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Alien vs. Predator by Michael Robbins

Alien vs. Predator by Michael Robbins is a mixture of techno beats, pop culture references, and references to some of the greatest poets, including Robert Frost.  While many readers of poetry would find his flagrant use of lines from songs cheap or as a short-cut, Robbins seems to be saying something more with the lines he chooses.  He wants to comment on the superficiality of society; he wants to rip open the thin veil of complacency that we all hide behind to reveal the stark, dark, and painful reality beneath.

From "Welfare Mothers" (page 7):

Little Bo Mercy in heels and hose,
just under the water she usually goes.
She moves grams and ounces, prays for war.
She's not the droid you're looking for.
From "Appetite for Destruction" (page 10):

I want to watch you bleed.  My tongue
doesn't know its right from wrong.
I'm uninsured.  I ride the bus,
a loaded gun inside my purse.
My mouth's a roadside bomb.

However, not all of these poems are perfect, and read more like performance pieces than poems meant for the page.  In many ways, Robbins’ unconventional style loses something in the translation to the page and would probably benefit from an accompanying audio version.  Although there is a pervasive anger in the collection, the anger is not about violence so much as it is about frustration.  Robbins touches upon hot topics in the news, including the killer whales at Sea World, and the more mundane stories that don’t make the news, like the struggling mothers hit by terrorism or welfare.

Robbins not only showcases his knowledge of music, television, and movies, but also poets and poetry, philosophy, and more.  In many ways, these references and — dare I call them, odes — can be too esoteric.  A cautionary note at best, but readers will enjoy the rhythm, the playfulness, the frustration, and the pain Robbins reveals — a pain and frustration that many of us will turn a blind eye to on a daily basis as we go about work and caring for our families.  It begs the question as to when society became so self-absorbed that societal hardships and decline are ignored even when it is on the doorstep.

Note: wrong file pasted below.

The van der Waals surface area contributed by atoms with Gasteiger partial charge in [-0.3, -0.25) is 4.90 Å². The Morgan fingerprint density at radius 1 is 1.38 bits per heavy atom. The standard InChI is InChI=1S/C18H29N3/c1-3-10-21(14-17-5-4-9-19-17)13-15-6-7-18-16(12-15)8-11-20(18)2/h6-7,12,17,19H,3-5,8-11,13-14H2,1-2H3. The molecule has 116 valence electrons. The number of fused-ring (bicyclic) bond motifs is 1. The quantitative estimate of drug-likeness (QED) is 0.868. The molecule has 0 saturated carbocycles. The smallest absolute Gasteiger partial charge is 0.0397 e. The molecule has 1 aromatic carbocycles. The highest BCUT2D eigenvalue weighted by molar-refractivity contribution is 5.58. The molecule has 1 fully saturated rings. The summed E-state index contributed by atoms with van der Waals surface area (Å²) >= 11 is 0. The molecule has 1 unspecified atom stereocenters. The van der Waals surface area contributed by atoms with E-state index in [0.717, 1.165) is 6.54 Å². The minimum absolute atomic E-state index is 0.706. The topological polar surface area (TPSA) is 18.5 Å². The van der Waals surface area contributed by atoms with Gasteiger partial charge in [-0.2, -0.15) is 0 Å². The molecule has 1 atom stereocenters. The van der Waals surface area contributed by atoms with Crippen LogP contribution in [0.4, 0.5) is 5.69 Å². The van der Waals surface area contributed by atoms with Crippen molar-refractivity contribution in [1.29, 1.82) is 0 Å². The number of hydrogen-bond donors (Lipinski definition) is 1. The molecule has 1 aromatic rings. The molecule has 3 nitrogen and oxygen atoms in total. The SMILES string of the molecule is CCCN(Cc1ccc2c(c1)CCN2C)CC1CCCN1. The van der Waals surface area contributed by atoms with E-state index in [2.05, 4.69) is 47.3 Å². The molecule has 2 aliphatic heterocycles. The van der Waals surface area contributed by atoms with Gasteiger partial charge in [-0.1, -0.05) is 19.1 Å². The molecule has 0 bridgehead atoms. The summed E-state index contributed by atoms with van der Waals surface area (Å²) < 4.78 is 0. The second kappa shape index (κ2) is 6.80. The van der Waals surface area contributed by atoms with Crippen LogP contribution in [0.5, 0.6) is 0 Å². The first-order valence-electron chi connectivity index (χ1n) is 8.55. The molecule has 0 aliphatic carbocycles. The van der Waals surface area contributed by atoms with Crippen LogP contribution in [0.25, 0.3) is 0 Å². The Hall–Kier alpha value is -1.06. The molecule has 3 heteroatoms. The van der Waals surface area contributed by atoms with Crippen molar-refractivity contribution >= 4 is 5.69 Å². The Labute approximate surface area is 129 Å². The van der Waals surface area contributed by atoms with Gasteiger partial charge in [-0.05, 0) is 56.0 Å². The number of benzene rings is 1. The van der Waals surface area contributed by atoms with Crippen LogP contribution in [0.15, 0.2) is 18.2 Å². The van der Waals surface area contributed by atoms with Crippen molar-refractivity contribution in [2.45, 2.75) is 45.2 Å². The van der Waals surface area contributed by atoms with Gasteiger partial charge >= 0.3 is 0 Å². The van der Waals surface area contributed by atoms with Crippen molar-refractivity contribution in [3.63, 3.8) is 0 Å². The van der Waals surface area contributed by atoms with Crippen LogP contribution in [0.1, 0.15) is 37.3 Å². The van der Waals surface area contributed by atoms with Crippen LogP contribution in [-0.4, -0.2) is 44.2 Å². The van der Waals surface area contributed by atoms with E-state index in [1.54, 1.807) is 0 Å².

Alien vs. Predator by Michael Robbins is a hip, rhythmic collection that will challenge readers preconceptions of the world around them, pop culture, and even poetry.  Although some poems are more effective than others, Robbins has crafted a collection that screams: “Watch Out!”

About the Author:

Michael Robbins is the author of Alien vs. Predator (Penguin, 2012). His poems have appeared in the New Yorker, Poetry, Harper’s, Boston Review, and elsewhere. He reviews books regularly for the London Review of Books and several other publications, and music for The Daily and the Village Voice. He received his PhD in English from the University of Chicago.

I received this book from Necromancy Never Pays‘ Trivial Pursuit for Bloggers.

Check out these other reviews:

The New York Times
Necromancy Never Pays
Book Chatter

This is my 3rd book for the 2013 New Authors Challenge.

This is my 2nd book for the Dive Into Poetry Challenge 2013

  • Is this one that would have worked better on audio?

  • Ti

    I reviewed this one as well and agree, hearing them out loud is more powerful than reading the words on the page. He has some videos out on YouTube of him reading some of his work and I must say… they are meant to be heard.
    Ti´s last blog post ..The No Stress, No Fuss, Read-Along: The Wind-Up Bird Chronicle (#winditup2013)

    • I did notice that you had some videos on your review page. I listened to them and got a better appreciation for the poems.

  • I was thinking that they seemed like poems to be performed, rather than read.
    Anna (Diary of an Eccentric)´s last blog post ..Review: Charity Envieth Not (George Knightley, Esquire #1) by Barbara Cornthwaite

    • I think these would be better heard live than read, but that’s just my impression. Some of them do read well on the page, though.

  • I agree that these poems would be even more fun out loud, but they made me laugh out loud just lying there on the page. I love the four lines from Welfare Mothers that you excerpt here; they’re a good example of what you say about complacency.
    Jeanne´s last blog post ..Sweet Tooth and Longing

    • I did laugh a little bit at some of these poems. I really do like the poet’s ability to turn on a line and express something completely different.